"Buenos dias", "buenas noches" -- this was the first words in a foreign language I heard in my life, as a three-year old boy growing up in developing post-war Western Germany, where the first gastarbeiters had arrived from Spain. Fascinated by the strange sounds, I tried to get to know some more languages, the only opportunity being TV courses of English and French -- there was no foreign language education for pre-teen school children in Germany yet in those days. Read more
To find some answers Tim Machan explores the language's present and past, and looks ahead to its futures among the one and a half billion people who speak it. His search is fascinating and important, for definitions of English have influenced education and law in many countries and helped shape the identities of those who live in them.
This volume provides a new perspective on the evolution of the special language of medicine, based on the electronic corpus of Early Modern English Medical Texts, containing over two million words of medical writing from 1500 to 1700.
Trends in Linguistics. Studies and Monographs [TiLSM] 237
This book is a detailed study of the possessive semantic space within the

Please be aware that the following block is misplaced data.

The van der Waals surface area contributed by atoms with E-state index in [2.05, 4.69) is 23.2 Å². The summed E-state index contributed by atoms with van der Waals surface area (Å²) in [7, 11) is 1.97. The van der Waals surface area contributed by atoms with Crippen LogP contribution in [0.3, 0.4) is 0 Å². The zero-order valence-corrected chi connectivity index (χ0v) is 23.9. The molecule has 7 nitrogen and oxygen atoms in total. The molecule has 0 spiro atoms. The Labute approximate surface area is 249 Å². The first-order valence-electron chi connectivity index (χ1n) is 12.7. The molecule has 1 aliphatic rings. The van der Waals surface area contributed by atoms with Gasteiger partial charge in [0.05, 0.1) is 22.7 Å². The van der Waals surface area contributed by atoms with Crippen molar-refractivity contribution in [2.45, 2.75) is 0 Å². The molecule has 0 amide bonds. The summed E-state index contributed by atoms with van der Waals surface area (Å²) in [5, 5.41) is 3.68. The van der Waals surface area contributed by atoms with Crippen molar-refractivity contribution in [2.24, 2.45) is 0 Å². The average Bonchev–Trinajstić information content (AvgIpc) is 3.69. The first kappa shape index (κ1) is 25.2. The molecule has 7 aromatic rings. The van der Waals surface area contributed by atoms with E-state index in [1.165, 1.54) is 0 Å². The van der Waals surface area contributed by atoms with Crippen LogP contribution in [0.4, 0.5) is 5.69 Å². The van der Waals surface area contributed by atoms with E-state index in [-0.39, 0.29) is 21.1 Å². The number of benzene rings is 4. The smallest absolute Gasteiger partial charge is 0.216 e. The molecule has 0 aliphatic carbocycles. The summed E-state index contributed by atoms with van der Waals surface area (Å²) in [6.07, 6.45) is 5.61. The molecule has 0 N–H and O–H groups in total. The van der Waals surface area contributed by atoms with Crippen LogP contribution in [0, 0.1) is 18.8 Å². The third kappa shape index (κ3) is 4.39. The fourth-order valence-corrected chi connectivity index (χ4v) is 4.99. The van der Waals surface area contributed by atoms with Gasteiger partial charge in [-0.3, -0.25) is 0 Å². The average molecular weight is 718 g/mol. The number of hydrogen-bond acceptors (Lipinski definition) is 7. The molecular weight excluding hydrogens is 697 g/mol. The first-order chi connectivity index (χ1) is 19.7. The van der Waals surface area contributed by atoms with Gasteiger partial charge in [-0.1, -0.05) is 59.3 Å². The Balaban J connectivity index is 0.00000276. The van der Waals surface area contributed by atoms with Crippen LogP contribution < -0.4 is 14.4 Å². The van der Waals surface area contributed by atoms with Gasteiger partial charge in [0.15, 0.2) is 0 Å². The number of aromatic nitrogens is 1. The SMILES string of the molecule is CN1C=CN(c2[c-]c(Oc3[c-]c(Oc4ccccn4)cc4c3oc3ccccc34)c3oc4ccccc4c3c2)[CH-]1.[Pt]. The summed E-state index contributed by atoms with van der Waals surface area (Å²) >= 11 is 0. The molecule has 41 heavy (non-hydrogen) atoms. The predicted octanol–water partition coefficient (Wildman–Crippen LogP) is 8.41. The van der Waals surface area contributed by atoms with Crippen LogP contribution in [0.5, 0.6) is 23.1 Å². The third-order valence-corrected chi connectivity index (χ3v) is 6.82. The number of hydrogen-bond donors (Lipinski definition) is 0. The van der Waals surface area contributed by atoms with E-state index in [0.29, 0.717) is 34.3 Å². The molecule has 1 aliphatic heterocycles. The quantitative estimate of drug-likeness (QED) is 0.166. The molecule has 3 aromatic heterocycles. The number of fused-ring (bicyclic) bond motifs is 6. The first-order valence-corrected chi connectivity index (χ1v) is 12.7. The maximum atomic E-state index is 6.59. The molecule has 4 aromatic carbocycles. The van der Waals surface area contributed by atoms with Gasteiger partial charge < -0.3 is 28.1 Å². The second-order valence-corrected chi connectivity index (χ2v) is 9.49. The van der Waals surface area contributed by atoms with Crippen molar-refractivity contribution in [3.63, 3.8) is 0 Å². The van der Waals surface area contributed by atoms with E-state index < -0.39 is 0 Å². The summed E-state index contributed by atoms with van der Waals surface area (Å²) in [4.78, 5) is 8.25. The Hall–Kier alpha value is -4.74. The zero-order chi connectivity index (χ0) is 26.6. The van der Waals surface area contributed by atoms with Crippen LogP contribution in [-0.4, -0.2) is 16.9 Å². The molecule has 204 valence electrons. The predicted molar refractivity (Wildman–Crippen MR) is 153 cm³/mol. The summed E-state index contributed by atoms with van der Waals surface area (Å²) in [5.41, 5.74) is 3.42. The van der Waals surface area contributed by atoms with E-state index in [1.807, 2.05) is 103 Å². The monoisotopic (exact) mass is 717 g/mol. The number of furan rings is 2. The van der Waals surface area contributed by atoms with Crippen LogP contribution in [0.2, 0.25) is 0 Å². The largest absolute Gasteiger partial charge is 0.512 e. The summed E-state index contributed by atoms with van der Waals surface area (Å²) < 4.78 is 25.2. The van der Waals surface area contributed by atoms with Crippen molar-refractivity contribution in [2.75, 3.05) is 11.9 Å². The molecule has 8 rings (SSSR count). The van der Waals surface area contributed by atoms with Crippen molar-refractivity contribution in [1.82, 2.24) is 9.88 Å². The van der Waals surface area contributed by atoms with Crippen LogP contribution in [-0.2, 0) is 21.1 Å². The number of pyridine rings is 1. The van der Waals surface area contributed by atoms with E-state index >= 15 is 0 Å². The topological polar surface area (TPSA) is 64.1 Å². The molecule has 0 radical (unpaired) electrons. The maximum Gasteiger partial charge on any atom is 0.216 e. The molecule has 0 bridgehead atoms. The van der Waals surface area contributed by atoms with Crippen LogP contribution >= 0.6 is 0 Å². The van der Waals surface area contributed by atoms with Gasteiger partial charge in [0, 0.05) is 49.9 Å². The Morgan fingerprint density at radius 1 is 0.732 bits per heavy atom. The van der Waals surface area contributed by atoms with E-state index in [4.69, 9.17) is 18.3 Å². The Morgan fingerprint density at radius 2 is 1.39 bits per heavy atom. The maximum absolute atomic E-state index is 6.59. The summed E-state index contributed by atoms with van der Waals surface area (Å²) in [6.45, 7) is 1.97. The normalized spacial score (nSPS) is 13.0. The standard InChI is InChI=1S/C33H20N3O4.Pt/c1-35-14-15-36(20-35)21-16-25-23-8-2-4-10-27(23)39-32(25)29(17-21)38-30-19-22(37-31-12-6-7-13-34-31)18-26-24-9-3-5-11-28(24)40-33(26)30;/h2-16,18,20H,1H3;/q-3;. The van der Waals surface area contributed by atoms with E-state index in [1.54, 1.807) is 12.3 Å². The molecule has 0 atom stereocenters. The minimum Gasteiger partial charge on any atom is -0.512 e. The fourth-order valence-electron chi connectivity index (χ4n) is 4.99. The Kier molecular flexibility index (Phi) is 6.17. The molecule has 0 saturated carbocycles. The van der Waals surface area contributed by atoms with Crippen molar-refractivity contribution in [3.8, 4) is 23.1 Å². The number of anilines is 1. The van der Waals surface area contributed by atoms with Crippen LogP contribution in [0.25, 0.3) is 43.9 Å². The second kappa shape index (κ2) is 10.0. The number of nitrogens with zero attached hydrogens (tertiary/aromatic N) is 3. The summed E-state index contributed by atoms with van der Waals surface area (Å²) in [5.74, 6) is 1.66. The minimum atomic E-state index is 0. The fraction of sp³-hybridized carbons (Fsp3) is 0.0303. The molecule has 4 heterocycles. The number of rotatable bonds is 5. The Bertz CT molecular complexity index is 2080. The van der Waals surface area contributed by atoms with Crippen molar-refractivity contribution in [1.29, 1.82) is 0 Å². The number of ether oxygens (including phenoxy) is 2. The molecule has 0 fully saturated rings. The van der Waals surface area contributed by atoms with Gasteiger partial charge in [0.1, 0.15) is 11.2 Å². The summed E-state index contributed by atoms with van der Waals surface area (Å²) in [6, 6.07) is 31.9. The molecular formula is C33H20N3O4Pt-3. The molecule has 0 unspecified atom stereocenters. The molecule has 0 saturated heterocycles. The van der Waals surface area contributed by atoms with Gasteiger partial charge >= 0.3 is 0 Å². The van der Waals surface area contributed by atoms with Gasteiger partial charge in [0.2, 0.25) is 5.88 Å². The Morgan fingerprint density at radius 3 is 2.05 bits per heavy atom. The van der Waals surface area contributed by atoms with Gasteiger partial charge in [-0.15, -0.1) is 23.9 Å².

framework of construction grammar. Using corpus data from Old Church
Slavonic and Old Russian, the book uses semantic maps to document the
relationship between form and meaning in a set of semantically closely
related syntactic constructions that can all express adnominal possession
and all partially overlap. The book also traces the development of these
constructions from the earliest Slavic attestations towards Modern Russian,
thus also using the semantic maps as a diachronic tool.
This approach results in a much improved analysis of the data at hand: The
competing possessive constructions are treated as partly synonymous
constructions in the same semantic space. Changes are then seen to follow
paths in this space. The constructionist perspective also allows discerning
the relative contributions of the possessor nominal, the possessee nominal
and properties of the constructions themselves.
The book is a contribution to Slavic historical linguistics, to the general
understanding of adnominal possession and to forwarding functionalist
approaches to syntactic change.